3. QDroid Architecture
The overall architecture of QDroid is shown in Figure 1. The whole structure consists of the host and the target module. The host module performs each quality analysis step and the target module is in charge of interacting with the host and measuring resource usage. The color of each component represents that certain functionality. The white colored components are in charge of the proposed dynamic exploration, Activity-Based-Monkey. The grey colored components are for verifying multiple factors.
To begin, market curators submit an app installer (or .apk file) to QDroid. QDroid then installs the app to an emulator and a smartphone. To generate different screen resolutions, the emulator is used. On the other hand, resource usage can be measured on a smartphone. Before the dynamic exploration, the Activity-Sequence-Scanner identifies no sequence Activities that can be independently invoked. To analyze an Activity sequence, the Activity-Sequence-Scanner employs Android Debug Bridge (ADB) and the Activity-Manager. ADB enables the host module to interact with the target, smartphone, and emulator. The Activity-Manager is in charge of controlling Activities.
Subsequently, the Event-Generator starts a dynamic exploration in no sequence Activities as entry points, injecting user-like GUI actions (tapping, typing text, callback, etc.) to interact with certain Activities. The Monkey-Server in the target module receives such events from the Event-Generator to operate the target.
While app pages are explored, the Performance-Counter continuously monitors the CPU utilization, amount of network traffic, and energy consumption of the app. At the same time, the Logger records all results during the entire exploration time. At the end, the Summarizer outputs an analysis report containing the number of crashes, reasons for each crash, a list of excessive resource usage instances, and an Activity list of resolution problems. The proposed dynamic exploration and verification schemes for multiple factors are, respectively, explained in Sections 4 and 5 in further detail.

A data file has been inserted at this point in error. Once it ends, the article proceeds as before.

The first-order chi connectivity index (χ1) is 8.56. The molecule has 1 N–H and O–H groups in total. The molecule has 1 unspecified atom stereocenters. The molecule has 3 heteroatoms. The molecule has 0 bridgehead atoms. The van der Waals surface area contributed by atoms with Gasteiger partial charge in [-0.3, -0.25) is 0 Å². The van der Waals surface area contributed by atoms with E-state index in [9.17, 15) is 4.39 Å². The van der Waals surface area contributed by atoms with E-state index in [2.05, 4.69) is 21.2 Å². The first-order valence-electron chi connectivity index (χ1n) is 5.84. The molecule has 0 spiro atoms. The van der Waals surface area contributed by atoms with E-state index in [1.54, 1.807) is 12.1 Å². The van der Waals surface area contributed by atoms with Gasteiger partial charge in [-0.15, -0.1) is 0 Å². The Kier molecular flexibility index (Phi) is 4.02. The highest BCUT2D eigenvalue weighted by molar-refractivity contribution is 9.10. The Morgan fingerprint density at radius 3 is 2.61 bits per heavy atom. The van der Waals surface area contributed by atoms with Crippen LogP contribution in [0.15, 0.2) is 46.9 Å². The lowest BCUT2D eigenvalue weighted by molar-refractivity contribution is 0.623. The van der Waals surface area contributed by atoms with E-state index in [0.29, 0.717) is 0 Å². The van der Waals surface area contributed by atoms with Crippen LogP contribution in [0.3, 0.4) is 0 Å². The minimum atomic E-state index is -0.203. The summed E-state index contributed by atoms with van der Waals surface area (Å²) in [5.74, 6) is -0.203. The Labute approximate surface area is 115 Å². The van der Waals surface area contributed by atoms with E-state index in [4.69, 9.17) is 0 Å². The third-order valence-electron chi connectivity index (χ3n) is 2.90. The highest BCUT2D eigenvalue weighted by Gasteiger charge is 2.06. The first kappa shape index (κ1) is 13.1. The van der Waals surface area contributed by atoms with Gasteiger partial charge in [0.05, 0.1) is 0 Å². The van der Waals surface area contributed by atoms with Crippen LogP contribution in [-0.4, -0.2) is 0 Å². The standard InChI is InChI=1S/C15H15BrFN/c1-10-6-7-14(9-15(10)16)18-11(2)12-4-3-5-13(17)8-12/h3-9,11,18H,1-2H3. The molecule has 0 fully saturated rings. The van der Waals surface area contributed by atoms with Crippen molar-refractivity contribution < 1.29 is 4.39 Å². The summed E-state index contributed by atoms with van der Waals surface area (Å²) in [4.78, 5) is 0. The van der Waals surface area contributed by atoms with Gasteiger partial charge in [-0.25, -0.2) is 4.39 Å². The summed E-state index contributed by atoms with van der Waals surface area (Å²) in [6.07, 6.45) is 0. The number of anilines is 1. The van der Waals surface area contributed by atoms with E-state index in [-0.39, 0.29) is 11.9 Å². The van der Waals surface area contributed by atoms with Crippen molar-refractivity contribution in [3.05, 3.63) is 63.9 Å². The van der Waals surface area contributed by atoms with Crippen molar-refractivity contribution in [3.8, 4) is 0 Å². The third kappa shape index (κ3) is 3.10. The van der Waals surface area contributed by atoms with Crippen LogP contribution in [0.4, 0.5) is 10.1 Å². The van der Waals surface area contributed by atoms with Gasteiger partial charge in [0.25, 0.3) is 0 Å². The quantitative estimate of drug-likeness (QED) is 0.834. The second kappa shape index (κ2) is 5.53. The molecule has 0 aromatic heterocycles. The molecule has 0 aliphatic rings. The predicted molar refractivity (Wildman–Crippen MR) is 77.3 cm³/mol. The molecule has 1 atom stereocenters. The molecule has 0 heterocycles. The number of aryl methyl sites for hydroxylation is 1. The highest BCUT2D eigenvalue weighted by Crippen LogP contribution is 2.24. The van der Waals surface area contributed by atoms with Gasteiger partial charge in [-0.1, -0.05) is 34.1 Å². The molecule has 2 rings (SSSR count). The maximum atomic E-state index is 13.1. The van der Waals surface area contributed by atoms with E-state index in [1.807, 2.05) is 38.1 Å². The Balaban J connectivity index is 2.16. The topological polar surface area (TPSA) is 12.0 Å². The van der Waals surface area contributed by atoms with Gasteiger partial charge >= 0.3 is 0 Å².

4. Dynamic Exploration
In this section, the new dynamic exploration method, called Activity-Based-Monkey, is described. The existing dynamic approaches start the dynamic exploration in the Main-Activity. However, if many Activities are declared, the existing dynamic approaches spend a lot of time. Furthermore, it is technically difficult to explore all Activities. To overcome this limitation, the proposed dynamic approach distinguishes no sequence Activity in order to employ start point. Such no sequence Activity does not require any parameter from previous steps, such as database cursor and user inputs.